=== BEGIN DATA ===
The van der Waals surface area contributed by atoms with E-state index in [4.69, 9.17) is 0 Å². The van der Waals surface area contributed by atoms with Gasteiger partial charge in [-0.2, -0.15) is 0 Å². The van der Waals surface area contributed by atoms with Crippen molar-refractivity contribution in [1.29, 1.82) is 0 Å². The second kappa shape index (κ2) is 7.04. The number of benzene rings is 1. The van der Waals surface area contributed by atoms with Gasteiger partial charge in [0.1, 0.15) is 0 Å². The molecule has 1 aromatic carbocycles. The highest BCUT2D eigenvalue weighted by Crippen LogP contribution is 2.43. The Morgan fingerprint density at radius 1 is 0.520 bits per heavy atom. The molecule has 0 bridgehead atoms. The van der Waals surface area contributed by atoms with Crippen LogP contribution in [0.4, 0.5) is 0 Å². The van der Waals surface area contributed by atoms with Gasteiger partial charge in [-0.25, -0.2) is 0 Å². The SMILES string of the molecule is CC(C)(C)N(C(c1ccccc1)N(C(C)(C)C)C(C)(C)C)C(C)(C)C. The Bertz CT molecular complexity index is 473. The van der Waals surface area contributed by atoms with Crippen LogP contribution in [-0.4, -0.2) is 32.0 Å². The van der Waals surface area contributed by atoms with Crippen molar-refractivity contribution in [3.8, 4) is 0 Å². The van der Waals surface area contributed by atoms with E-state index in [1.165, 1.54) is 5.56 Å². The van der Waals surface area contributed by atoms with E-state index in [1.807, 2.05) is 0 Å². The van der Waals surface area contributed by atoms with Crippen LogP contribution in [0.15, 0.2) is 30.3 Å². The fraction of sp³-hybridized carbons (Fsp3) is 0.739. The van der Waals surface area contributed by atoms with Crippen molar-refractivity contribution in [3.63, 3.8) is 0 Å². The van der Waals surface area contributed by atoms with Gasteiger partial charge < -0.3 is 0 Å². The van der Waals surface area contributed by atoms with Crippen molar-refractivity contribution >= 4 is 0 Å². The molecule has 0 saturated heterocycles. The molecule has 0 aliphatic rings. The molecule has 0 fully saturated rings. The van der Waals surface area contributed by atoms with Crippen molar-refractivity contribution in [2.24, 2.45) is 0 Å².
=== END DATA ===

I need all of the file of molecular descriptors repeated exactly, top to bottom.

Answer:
The van der Waals surface area contributed by atoms with E-state index in [4.69, 9.17) is 0 Å². The van der Waals surface area contributed by atoms with Gasteiger partial charge in [-0.2, -0.15) is 0 Å². The van der Waals surface area contributed by atoms with Crippen molar-refractivity contribution in [1.29, 1.82) is 0 Å². The second kappa shape index (κ2) is 7.04. The number of benzene rings is 1. The van der Waals surface area contributed by atoms with Gasteiger partial charge in [0.1, 0.15) is 0 Å². The molecule has 1 aromatic carbocycles. The highest BCUT2D eigenvalue weighted by Crippen LogP contribution is 2.43. The Morgan fingerprint density at radius 1 is 0.520 bits per heavy atom. The molecule has 0 bridgehead atoms. The van der Waals surface area contributed by atoms with Crippen LogP contribution in [0.4, 0.5) is 0 Å². The van der Waals surface area contributed by atoms with Gasteiger partial charge in [-0.25, -0.2) is 0 Å². The SMILES string of the molecule is CC(C)(C)N(C(c1ccccc1)N(C(C)(C)C)C(C)(C)C)C(C)(C)C. The Bertz CT molecular complexity index is 473. The van der Waals surface area contributed by atoms with Crippen LogP contribution in [-0.4, -0.2) is 32.0 Å². The van der Waals surface area contributed by atoms with Crippen molar-refractivity contribution in [3.8, 4) is 0 Å². The van der Waals surface area contributed by atoms with E-state index in [1.165, 1.54) is 5.56 Å². The van der Waals surface area contributed by atoms with E-state index in [1.807, 2.05) is 0 Å². The van der Waals surface area contributed by atoms with Crippen LogP contribution in [0.15, 0.2) is 30.3 Å². The fraction of sp³-hybridized carbons (Fsp3) is 0.739. The van der Waals surface area contributed by atoms with Crippen molar-refractivity contribution in [3.63, 3.8) is 0 Å². The van der Waals surface area contributed by atoms with Gasteiger partial charge < -0.3 is 0 Å². The van der Waals surface area contributed by atoms with Crippen molar-refractivity contribution >= 4 is 0 Å². The molecule has 0 saturated heterocycles. The molecule has 0 aliphatic rings. The molecule has 0 fully saturated rings. The van der Waals surface area contributed by atoms with Crippen molar-refractivity contribution in [2.24, 2.45) is 0 Å².